Michael Szonyi is Director of the Fairbank Center for Chinese Studies and Frank Wen-hsiung Wu Memorial Professor of Chinese History at Harvard University. He is a social historian of late imperial and modern China who studies local society in southeast China using a combination of traditional textual sources and ethnographic-style fieldwork.
He has written, translated or edited seven books, including The Art of Being Governed: Everyday Politics in Late Imperial China (2017; Chinese edition 2019); A Companion to Chinese History (2017), Cold War Island: Quemoy on the Front Line (2008; Chinese edition 2016) and Practicing Kinship (2002). He is the co-editor, with Jennifer Rudolph, of The China Questions: Critical Insights on a Rising Power (2018; Chinese edition 2020).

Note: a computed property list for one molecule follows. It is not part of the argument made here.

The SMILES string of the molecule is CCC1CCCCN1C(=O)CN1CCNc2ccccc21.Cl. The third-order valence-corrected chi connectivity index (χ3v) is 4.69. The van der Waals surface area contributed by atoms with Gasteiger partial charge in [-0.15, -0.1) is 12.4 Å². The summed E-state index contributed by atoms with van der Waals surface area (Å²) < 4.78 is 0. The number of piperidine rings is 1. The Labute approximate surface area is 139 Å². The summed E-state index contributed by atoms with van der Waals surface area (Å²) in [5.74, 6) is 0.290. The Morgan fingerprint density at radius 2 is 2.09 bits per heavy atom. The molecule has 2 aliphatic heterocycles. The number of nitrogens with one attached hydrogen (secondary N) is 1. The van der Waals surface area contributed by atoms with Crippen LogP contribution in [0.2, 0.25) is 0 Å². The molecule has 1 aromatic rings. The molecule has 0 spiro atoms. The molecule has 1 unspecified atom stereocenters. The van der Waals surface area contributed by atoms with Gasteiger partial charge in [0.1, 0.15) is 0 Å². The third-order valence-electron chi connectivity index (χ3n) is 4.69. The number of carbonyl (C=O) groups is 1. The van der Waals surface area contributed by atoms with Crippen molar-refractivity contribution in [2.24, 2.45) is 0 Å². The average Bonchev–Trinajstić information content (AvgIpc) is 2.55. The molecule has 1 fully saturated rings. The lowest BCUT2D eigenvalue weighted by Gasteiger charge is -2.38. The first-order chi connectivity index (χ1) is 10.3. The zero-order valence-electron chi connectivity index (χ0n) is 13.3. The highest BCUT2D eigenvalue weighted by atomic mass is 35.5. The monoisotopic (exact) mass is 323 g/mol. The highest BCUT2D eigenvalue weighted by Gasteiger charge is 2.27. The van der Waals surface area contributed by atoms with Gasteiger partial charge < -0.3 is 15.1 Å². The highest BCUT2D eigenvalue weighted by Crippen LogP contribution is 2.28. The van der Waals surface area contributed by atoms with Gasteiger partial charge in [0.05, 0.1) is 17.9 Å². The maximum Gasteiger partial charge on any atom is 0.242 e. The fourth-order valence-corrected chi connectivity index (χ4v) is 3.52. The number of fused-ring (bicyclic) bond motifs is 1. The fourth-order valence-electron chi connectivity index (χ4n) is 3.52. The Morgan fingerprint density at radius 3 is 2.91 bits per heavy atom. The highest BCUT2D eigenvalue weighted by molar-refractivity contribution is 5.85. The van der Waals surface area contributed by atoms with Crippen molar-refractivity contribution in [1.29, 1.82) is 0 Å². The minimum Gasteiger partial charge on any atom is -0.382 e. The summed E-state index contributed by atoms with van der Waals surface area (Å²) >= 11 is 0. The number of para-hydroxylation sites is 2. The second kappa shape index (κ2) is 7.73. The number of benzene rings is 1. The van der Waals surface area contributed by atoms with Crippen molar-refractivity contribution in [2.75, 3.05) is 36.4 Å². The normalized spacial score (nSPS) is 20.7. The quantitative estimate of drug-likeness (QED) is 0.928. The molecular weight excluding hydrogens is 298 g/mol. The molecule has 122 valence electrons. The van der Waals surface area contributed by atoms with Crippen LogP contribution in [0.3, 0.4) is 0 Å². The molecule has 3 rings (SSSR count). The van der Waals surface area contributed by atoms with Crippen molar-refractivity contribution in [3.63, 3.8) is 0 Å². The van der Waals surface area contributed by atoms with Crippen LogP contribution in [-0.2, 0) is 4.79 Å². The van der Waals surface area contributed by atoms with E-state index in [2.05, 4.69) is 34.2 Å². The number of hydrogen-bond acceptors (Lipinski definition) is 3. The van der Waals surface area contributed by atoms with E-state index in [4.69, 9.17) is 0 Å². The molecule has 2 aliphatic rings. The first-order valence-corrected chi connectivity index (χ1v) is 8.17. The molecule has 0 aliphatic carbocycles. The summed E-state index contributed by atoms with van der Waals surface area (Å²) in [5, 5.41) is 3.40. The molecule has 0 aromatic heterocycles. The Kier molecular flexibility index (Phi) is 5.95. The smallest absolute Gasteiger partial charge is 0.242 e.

A frequent commentator on Chinese affairs, Szonyi is a Fellow of the Public Intellectuals Program of the National Committee on US-China relations. He has served as a member of the China and Inner Asia Council of the Association for Asian Studies, and for more than a decade was the English-language editor of the journal Lishi renleixue (Historical Anthropology).
Szonyi received his BA from the University of Toronto and his D.Phil from Oxford University, where he was a Rhodes Scholar. He has also studied at National Taiwan University and Xiamen University. Prior to coming to Harvard in 2005, Prof. Szonyi taught at McGill University and University of Toronto.
A recent interview published in the Georgetown Journal of International Affairs